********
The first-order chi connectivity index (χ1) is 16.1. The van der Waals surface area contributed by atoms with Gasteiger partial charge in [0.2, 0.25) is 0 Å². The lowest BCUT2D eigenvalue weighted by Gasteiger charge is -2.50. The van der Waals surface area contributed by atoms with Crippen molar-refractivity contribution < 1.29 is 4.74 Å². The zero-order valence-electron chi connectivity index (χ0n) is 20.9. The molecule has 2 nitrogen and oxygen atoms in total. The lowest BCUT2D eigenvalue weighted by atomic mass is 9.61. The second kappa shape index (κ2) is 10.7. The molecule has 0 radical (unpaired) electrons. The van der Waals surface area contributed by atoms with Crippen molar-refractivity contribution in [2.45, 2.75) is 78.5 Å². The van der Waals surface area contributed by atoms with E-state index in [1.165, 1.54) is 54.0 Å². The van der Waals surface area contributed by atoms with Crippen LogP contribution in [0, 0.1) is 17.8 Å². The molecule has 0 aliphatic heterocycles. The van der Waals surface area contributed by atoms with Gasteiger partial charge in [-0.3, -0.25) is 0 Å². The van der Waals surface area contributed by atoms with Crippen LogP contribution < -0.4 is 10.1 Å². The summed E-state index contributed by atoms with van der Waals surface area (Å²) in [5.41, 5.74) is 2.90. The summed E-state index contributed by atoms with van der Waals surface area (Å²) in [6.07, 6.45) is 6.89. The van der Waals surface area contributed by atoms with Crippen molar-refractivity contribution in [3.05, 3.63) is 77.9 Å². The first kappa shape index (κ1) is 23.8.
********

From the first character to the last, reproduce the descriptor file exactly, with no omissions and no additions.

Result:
The first-order chi connectivity index (χ1) is 16.1. The van der Waals surface area contributed by atoms with Gasteiger partial charge in [0.2, 0.25) is 0 Å². The lowest BCUT2D eigenvalue weighted by Gasteiger charge is -2.50. The van der Waals surface area contributed by atoms with Crippen molar-refractivity contribution < 1.29 is 4.74 Å². The zero-order valence-electron chi connectivity index (χ0n) is 20.9. The molecule has 2 nitrogen and oxygen atoms in total. The lowest BCUT2D eigenvalue weighted by atomic mass is 9.61. The second kappa shape index (κ2) is 10.7. The molecule has 0 radical (unpaired) electrons. The van der Waals surface area contributed by atoms with Crippen molar-refractivity contribution in [2.45, 2.75) is 78.5 Å². The van der Waals surface area contributed by atoms with E-state index in [1.165, 1.54) is 54.0 Å². The van der Waals surface area contributed by atoms with Crippen LogP contribution in [0, 0.1) is 17.8 Å². The molecule has 0 aliphatic heterocycles. The van der Waals surface area contributed by atoms with Gasteiger partial charge in [-0.3, -0.25) is 0 Å². The van der Waals surface area contributed by atoms with Crippen LogP contribution < -0.4 is 10.1 Å². The summed E-state index contributed by atoms with van der Waals surface area (Å²) in [5.41, 5.74) is 2.90. The summed E-state index contributed by atoms with van der Waals surface area (Å²) in [6.07, 6.45) is 6.89. The van der Waals surface area contributed by atoms with Crippen molar-refractivity contribution in [3.05, 3.63) is 77.9 Å². The first kappa shape index (κ1) is 23.8.